In my opinion, Kobe Bryant isn’t even a Top 10 player of all time, and he is definitely absolutely nowhere near the Top 3. In terms of win shares, he’s on par with John Stockton, Reggie Miller, Jerry West, and Gary Payton. All those players are very good, but no one considers them to be the greatest player ever. LeBron is still only 31 and has plenty left in the tank. Before it’s all said and done, he won’t even be able to see Kobe in his rearview mirror. Kobe Bryant will go down as an all-time great, but he’s not good enough to even be mentioned in the same sentence as LeBron James.

  1. yeah, because he was white and gave me false hope. []
  2. Need to ask Spike Lee for clarification. []
  3. Editor’s Note: O’Neal’s dribbling when part of the Orlando Magic in his youth was a beautiful sight to behold. []

  • Dave

    My impression is that a lot of Kobe fans will not allow any challenge to their firm belief that Kobe was the GOAT. This is true even if you point out that even on the one stat that he was truly dominant in (career points), he’s well below Karl Malone and Kareem Abdul-Jabbar. And if you look at his best season, he scored far less than Wilt Chamberlain or Michael Jordan in their best seasons.

    Some other stats you didn’t mention:
    – LeBron has 150 more career blocks than Kobe, and is still actively playing.
    – Kobe has 230 more steals than LeBron, but LeBron could very easily catch Kobe before retiring.
    – Kobe has 550 more turnovers than LeBron. Kobe’s assist/TO is about 1.57, LeBron’s is 2.06.

  • tsm

    Jerry West? You don’t consider The Logo to be one of the greatest ever? I saw him play, and he was generally considered the best defensive guard of his era. Also, there was no three point line, and he was a truly great shooter from long range. His statistics would have been even better if he had a three point line. Until Magic and MJ came along, West and the Bog O were universally considered to be the two best guards ever. West was a superior player to those other guys you listed as being “very good”.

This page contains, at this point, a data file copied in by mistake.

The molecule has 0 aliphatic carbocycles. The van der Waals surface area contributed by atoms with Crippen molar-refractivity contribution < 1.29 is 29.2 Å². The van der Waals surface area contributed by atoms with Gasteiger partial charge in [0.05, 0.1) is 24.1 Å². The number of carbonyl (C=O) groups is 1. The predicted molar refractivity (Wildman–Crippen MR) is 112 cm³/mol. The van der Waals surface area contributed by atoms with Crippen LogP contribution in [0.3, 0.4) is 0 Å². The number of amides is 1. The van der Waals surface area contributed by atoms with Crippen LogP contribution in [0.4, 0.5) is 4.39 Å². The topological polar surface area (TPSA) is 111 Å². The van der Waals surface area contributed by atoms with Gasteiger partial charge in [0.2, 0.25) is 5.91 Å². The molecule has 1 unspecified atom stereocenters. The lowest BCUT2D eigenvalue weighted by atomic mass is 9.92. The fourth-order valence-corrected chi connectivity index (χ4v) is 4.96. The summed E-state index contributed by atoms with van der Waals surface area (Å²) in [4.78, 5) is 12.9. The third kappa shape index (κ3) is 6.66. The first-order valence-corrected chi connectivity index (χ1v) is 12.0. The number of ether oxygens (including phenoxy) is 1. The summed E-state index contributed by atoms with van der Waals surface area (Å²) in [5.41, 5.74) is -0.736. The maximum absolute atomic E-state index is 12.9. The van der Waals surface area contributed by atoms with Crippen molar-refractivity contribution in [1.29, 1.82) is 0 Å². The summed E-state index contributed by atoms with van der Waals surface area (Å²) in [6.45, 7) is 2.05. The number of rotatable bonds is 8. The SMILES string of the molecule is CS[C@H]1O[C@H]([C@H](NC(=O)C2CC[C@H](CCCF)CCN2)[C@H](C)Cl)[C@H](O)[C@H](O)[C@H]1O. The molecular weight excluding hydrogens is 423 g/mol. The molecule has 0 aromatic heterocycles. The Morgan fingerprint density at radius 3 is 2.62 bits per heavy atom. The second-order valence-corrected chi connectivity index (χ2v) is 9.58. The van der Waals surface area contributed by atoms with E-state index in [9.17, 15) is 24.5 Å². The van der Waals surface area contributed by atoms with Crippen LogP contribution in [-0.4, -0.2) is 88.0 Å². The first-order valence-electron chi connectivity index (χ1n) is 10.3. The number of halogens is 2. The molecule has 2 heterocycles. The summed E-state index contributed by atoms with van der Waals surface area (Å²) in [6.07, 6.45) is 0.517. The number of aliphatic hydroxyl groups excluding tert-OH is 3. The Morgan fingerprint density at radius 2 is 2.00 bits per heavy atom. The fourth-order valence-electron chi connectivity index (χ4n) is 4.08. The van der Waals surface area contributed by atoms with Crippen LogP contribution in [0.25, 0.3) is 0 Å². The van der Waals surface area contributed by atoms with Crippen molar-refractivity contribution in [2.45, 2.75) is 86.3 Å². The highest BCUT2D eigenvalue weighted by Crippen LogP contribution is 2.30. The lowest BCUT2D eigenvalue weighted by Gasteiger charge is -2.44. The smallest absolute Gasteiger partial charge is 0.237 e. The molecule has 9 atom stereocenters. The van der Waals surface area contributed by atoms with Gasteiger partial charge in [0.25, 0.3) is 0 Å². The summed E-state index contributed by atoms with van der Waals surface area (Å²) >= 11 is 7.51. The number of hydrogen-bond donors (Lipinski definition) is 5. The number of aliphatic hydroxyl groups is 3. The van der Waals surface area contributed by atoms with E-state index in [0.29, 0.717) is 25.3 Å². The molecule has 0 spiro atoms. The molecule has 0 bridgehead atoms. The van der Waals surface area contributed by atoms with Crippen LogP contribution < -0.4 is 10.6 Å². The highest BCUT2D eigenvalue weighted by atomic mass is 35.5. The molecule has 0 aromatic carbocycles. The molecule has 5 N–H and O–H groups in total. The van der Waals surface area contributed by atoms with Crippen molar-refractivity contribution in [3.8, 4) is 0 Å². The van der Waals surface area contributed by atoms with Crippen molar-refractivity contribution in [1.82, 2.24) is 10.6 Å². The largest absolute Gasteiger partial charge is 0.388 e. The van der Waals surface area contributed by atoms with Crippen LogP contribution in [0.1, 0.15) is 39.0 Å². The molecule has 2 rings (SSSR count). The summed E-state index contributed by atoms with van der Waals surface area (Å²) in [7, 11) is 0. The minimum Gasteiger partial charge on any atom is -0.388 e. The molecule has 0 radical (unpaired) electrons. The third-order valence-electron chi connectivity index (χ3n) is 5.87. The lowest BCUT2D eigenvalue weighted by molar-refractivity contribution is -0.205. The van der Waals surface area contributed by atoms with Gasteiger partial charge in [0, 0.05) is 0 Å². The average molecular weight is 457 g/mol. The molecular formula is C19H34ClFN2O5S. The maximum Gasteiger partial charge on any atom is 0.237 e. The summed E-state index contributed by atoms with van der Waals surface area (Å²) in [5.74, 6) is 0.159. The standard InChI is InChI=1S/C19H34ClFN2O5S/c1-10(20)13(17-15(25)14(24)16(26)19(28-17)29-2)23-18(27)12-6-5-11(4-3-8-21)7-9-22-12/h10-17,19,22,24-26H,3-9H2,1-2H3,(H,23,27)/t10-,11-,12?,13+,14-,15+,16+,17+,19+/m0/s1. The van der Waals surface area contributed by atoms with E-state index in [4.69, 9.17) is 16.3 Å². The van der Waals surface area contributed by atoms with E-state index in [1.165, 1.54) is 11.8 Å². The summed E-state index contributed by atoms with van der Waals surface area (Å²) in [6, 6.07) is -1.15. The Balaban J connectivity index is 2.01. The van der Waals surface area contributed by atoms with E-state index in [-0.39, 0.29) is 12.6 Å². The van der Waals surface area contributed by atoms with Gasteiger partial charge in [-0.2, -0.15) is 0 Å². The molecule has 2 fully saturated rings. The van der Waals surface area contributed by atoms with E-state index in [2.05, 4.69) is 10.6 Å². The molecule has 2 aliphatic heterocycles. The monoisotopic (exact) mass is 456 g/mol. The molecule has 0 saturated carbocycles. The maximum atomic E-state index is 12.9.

Now, time for my nap!

  • Saggy

    I disagree with your clutch assessment. A layup in the first quarter is worth the same amount of points but it takes more – or harder – work to get those points in the last 2 minutes of a tie game.

    This point can be easily emphasized by watching the Cleveland Cavaliers loaf their way through the first 82 games. Winning a game means scoring more than your opponent. The Utah Jazz aren’t scoring more than the Cavs if they meet in the playoffs because the playoffs are “Crunch Time”.

  • Shan Dawson

    IN NBA BEST PLAYER SOLID & CLUTCH TIME PLAYMAKERS & COMMITMENT, PLUS CRITICALTIME PLAY ….. ! YES NO ONE COME CLOSE TO MJ. And KOBE ! YOU CAN SEE FROM THE PAST NBA CHAMPIONSHIP RESULTS! SO ARGUING ABOUT WHO IS BETTER ?WASTING TIME. BECAUSE ITS FIXED NUMBERS BY MJ and KOBE ! KOBE and M JORDAN PLAYED FOR THEIR LOYAL TEAM & FANS.
    AGAIN PAST & NOW EVEN FUTURE THAT NUMBER WONT CHANGE! Maybe after another 5 or 6 years later LABRON could reach to 3 spot again if he doesn’t change the team plus if he can play like now. Than may be…………………. IT’s up him………….
    OUT…$.DAWSON

  • Shan Dawson

    NBA BETTER ALL TIME PLAYERS……………. MICHEL JORDAN and KOBE BRYAN……….
    EVEN KIDS KNOWS THAT ORDER! $.D

  • DontLikeItLoveIt!

    These Stats are all out of context. On paper Lebron looks better than Kobe but the impact Kobe had on those championship teams was a lot deeper than one would think. If Kobe wasn’t on the last three finals teams they wouldn’t made the playoffs in the West. Kobe was the primary ball handler, creator and closer.

    He has a record for 11 Straight wins in playoff closeout games where he’s scored at least 30 on over 50% shooting.